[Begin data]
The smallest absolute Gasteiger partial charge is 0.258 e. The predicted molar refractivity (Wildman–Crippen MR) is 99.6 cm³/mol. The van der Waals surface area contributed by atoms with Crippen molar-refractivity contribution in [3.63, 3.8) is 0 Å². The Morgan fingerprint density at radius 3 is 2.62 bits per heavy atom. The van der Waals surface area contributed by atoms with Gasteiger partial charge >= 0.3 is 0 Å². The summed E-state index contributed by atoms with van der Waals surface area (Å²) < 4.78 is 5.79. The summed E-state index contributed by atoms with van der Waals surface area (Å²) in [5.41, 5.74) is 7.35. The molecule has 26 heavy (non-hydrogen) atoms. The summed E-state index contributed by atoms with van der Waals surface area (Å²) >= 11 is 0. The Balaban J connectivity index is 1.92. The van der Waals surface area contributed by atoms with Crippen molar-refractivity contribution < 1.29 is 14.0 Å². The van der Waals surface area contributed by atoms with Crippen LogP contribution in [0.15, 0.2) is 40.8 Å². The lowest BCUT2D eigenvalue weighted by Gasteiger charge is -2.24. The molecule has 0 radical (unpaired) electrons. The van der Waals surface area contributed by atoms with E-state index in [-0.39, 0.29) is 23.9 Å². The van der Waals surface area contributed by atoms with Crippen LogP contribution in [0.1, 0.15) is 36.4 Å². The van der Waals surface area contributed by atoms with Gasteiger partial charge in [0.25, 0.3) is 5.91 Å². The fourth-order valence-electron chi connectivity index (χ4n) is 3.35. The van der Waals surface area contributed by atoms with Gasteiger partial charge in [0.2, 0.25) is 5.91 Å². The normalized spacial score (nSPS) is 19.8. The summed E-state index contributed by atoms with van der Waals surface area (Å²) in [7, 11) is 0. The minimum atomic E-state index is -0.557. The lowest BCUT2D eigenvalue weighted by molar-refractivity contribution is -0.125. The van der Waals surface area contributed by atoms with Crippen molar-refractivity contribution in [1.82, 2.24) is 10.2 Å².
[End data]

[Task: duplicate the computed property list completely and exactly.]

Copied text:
The smallest absolute Gasteiger partial charge is 0.258 e. The predicted molar refractivity (Wildman–Crippen MR) is 99.6 cm³/mol. The van der Waals surface area contributed by atoms with Crippen molar-refractivity contribution in [3.63, 3.8) is 0 Å². The Morgan fingerprint density at radius 3 is 2.62 bits per heavy atom. The van der Waals surface area contributed by atoms with Gasteiger partial charge >= 0.3 is 0 Å². The summed E-state index contributed by atoms with van der Waals surface area (Å²) < 4.78 is 5.79. The summed E-state index contributed by atoms with van der Waals surface area (Å²) in [5.41, 5.74) is 7.35. The molecule has 26 heavy (non-hydrogen) atoms. The summed E-state index contributed by atoms with van der Waals surface area (Å²) >= 11 is 0. The Balaban J connectivity index is 1.92. The van der Waals surface area contributed by atoms with Crippen molar-refractivity contribution < 1.29 is 14.0 Å². The van der Waals surface area contributed by atoms with Crippen LogP contribution in [0.15, 0.2) is 40.8 Å². The lowest BCUT2D eigenvalue weighted by Gasteiger charge is -2.24. The molecule has 0 radical (unpaired) electrons. The van der Waals surface area contributed by atoms with E-state index in [-0.39, 0.29) is 23.9 Å². The van der Waals surface area contributed by atoms with Crippen LogP contribution in [0.1, 0.15) is 36.4 Å². The van der Waals surface area contributed by atoms with Gasteiger partial charge in [0.25, 0.3) is 5.91 Å². The fourth-order valence-electron chi connectivity index (χ4n) is 3.35. The van der Waals surface area contributed by atoms with Gasteiger partial charge in [0.2, 0.25) is 5.91 Å². The normalized spacial score (nSPS) is 19.8. The summed E-state index contributed by atoms with van der Waals surface area (Å²) in [7, 11) is 0. The minimum atomic E-state index is -0.557. The lowest BCUT2D eigenvalue weighted by molar-refractivity contribution is -0.125. The van der Waals surface area contributed by atoms with Crippen molar-refractivity contribution in [1.82, 2.24) is 10.2 Å².